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The Pros and Cons of Taking Creatine Over 40



The Pros and Cons of Taking Creatine over 40


Creatine is a popular supplement that has been shown to increase strength and improve exercise performance. However, as with any supplement, there are potential risks and benefits to consider, especially for individuals over the age of 40. Here are some of the pros and cons of taking creatine for people over 40:


Pros:

Improved Strength: Creatine has been shown to increase strength and power output, making it a popular choice among weightlifters and athletes. This can be especially beneficial if you are temporarily looking to build strength in a short period of time.


Increased Muscle Mass: Creatine has been shown to promote muscle growth, simply because strength allows for heavier lifting, but note once you stop taking creatine, your strength levels, while increased, will once again diminish if you do not maintain the same exercise level.


Improved Exercise Performance: Creatine has been shown to improve exercise performance by increasing the availability of energy to the muscles during intense exercise.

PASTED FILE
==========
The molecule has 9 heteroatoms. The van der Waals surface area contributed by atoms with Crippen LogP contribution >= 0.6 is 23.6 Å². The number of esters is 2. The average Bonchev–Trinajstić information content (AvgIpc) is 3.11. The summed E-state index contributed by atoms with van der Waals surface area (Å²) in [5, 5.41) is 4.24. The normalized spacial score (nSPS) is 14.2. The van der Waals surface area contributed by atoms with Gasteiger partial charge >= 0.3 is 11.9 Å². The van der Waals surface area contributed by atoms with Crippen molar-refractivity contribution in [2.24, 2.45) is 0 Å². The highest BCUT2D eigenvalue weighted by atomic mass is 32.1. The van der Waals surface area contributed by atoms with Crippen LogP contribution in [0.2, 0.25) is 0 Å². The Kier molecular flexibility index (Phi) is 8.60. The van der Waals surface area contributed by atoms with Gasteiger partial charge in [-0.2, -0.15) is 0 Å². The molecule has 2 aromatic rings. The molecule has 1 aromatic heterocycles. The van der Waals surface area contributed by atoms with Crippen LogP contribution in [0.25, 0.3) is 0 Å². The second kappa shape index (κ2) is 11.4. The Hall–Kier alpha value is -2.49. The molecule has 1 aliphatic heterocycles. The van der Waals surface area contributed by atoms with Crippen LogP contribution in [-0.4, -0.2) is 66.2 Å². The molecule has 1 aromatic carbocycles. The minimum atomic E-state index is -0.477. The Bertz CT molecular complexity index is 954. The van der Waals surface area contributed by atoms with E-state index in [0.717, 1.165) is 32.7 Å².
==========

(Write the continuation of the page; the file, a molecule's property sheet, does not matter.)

Cons:

Possible Side Effects: Creatine supplementation has been linked to several side effects, including stomach cramps, nausea, and diarrhea. These side effects are typically mild and go away after a few days of taking the supplement.


Interaction with Medications: Creatine may interact with certain medications, such as blood-thinning medications, and may increase the risk of bleeding.


Dehydration: Creatine has been shown to increase water retention, which can lead to dehydration. Scale weight reflects this as your muscles pull water which for some people only creates some ILLUSION of size.


Kidney Damage: There have been concerns about the safety of creatine supplementation, with some studies suggesting that long-term use may lead to kidney damage. Personally, this is why it’s not my suggestion to use creatine over 40.


Bottom line: I do not recommend creatine to my clients because I focus on an over 40 population and prefer a more holistic, healthy and sustainable approach to building muscle and strength the old fashioned way. Younger strength trainers may fare better with the risks and in fact creatine use is quite commonly taken among male athletes under 40.










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